O'Shea argues that this provision does not bar her claim. She first contends that under Beauchamp v. Dow Chemical Co., 398 N.W.2d 882, 892 (Mich.1986), the intentional tort exception to this provision should be interpreted as holding that an intentional tort is deemed to take place if the injury is "substantially certain" to occur because of actions the employer intended. It does not matter if the employer specifically intended or did not intend for the injuries to occur. The plaintiff contends that under this analysis, the News was substantially certain that O'Shea would suffer physical injury from working the night shift.
O'Shea also contends that even if the News's actions are not interpreted as intentional torts, one should be able to sue for non-economic damages (workers' compensation only covers economic damages) for civil rights violations that lead to death. O'Shea points out that Michigan courts have allowed damages for non-economic harms, such as emotional distress, due to civil rights violations, in spite of the exclusive remedy provision. Slayton v. Michigan Host Inc., 144 Mich.App. 535, 376 N.W.2d 664, 676 (1985). The plaintiff argues that it would be absurd to allow damages if an employer discriminates but the employee is left alive, but to deny them if the employee dies. She urges this court to expand the wrongful death cause of action to these cases.
We hold that the district court correctly dismissed the plaintiff's claim. Any argument O'Shea makes based on Beauchamp is negated by the fact that the standard announced in that case was overturned by an amendment to the statute. Section 418.131, quoted above, was enacted after Beauchamp and was meant to stiffen the standard for finding an intentional tort. One must now show that there was either a deliberate act or actual knowledge that an injury was certain to occur. No such knowledge can be found here. Even the plaintiff does not allege that the defendant intended to injure O'Shea. The most O'Shea contends is that defendant knew of her husband's medical problems and did not care. This does not meet the required standard.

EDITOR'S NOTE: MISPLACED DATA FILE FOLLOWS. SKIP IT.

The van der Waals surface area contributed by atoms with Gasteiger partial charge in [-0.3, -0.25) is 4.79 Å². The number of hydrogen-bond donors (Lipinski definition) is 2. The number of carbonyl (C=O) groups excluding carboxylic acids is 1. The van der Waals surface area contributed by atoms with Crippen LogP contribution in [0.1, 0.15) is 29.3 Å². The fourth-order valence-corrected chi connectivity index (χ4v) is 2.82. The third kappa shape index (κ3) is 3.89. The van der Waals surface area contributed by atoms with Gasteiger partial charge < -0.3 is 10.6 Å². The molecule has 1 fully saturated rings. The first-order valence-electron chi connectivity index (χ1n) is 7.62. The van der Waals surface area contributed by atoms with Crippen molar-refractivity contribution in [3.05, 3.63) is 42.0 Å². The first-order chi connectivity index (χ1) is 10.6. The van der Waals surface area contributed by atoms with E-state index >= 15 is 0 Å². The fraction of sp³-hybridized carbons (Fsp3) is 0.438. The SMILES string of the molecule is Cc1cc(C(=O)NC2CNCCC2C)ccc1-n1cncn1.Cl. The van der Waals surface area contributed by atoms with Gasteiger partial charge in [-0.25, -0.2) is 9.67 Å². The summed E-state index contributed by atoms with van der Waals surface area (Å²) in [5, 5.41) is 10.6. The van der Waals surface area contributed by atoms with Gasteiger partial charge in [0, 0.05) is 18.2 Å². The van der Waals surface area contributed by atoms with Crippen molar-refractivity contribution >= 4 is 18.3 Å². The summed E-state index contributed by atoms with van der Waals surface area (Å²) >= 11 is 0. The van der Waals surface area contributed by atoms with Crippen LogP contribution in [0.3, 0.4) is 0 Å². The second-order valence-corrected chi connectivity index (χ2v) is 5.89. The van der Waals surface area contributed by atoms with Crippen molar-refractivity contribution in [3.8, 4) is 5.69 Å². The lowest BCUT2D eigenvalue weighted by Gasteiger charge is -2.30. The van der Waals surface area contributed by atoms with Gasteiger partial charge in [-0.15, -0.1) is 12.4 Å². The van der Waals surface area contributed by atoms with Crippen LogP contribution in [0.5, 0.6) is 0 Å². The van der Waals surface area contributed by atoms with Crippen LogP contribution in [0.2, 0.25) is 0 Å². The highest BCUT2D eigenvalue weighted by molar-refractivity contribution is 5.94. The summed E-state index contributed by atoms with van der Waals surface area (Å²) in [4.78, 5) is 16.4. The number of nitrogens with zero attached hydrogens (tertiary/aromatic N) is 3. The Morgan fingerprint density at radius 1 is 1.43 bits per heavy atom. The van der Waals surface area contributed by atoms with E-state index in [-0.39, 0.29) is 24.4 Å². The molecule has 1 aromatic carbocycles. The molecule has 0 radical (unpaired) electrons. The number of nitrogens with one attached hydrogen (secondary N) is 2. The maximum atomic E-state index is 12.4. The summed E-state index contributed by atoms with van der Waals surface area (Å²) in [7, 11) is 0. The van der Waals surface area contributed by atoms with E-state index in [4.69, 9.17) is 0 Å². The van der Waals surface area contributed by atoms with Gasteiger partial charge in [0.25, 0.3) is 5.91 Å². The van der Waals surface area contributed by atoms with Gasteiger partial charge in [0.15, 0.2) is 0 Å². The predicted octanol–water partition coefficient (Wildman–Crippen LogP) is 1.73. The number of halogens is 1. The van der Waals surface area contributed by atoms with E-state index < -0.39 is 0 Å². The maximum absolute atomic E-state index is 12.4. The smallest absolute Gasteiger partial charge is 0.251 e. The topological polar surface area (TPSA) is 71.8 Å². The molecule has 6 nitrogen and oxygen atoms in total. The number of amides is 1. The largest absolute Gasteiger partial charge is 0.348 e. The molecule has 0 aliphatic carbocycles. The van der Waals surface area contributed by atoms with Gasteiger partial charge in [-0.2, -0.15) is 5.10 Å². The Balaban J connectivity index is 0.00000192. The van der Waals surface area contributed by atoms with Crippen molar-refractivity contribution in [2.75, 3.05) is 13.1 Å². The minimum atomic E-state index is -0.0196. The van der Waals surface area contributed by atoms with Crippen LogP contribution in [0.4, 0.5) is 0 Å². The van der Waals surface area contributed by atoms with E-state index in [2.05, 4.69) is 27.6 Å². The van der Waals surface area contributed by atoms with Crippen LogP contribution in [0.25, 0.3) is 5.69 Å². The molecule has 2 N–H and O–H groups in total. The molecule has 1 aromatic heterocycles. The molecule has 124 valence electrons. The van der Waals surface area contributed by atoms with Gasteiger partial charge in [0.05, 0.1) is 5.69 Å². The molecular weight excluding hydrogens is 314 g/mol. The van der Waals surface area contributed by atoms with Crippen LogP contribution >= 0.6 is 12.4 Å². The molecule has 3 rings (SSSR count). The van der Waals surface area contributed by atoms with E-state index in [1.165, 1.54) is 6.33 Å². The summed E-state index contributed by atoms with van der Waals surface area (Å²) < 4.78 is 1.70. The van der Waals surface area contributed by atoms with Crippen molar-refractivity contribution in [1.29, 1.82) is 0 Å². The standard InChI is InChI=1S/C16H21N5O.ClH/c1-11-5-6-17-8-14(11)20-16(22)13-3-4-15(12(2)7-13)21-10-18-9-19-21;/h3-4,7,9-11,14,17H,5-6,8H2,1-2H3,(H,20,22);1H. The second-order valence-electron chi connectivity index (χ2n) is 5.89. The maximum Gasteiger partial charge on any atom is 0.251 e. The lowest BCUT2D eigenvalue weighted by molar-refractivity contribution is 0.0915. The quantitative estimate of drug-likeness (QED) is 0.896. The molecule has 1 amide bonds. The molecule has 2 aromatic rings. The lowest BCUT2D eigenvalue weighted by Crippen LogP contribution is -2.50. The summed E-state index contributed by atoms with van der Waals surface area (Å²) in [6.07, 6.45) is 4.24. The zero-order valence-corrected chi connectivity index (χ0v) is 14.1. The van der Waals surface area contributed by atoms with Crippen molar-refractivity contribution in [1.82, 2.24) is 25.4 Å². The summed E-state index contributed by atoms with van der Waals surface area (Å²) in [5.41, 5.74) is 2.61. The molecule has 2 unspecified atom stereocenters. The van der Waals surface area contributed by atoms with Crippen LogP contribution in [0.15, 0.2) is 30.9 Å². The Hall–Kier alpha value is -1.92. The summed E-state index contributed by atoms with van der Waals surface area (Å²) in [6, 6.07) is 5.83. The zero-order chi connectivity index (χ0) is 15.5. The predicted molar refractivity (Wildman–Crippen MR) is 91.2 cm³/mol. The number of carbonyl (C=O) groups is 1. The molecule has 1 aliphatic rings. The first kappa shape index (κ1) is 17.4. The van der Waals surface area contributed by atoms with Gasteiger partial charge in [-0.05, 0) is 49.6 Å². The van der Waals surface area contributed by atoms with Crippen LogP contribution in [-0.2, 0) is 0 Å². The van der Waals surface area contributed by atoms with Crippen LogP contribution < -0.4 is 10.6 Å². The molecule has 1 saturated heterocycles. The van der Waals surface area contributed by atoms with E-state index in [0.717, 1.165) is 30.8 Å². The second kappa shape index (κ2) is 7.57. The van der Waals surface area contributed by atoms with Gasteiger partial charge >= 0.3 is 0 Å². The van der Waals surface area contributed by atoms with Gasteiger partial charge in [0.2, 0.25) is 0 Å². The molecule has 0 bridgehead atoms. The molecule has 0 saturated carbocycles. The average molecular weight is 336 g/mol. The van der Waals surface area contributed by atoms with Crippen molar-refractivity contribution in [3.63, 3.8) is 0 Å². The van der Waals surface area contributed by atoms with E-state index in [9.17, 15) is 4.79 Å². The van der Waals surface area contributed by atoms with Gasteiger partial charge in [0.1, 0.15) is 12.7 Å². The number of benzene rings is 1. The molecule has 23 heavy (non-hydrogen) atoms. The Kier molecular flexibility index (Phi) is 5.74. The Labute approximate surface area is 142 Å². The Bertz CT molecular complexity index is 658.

As to the plaintiff's second argument, O'Shea herself acknowledges that the Michigan Supreme Court has never found an exception to the exclusive remedy provision for wrongful death suits based on actions that violate the state civil rights acts. It is not for this court to create such a cause of action.
Based on the foregoing discussion, we REVERSE the decision of the court below regarding the age discrimination claim and order that summary judgment be granted to the defendant. As to the remaining claims, we AFFIRM the decision of the district court.
The News also contends that the handicap discrimination claim should either have been dismissed on summary judgment or dismissed because the plaintiff failed to state a claim. The News argues that the plaintiff cannot now state such a claim because she does not allege or show that the News assigned O'Shea to the more difficult job because of his handicap. The plaintiff instead argues that the News discriminated against her husband by not taking into account his condition when making out the work assignments. We decline, however, to dismiss the plaintiff's claim because the Michigan Handicappers' Civil Rights Act provides that employers have some duty to accommodate a handicapper. See Mich.Comp.Laws Sec. 37.1102(2); Carr v. General Motors, 389 N.W.2d 686, 689, amended by 426 Mich. 1231, 393 N.W.2d 873 (1986)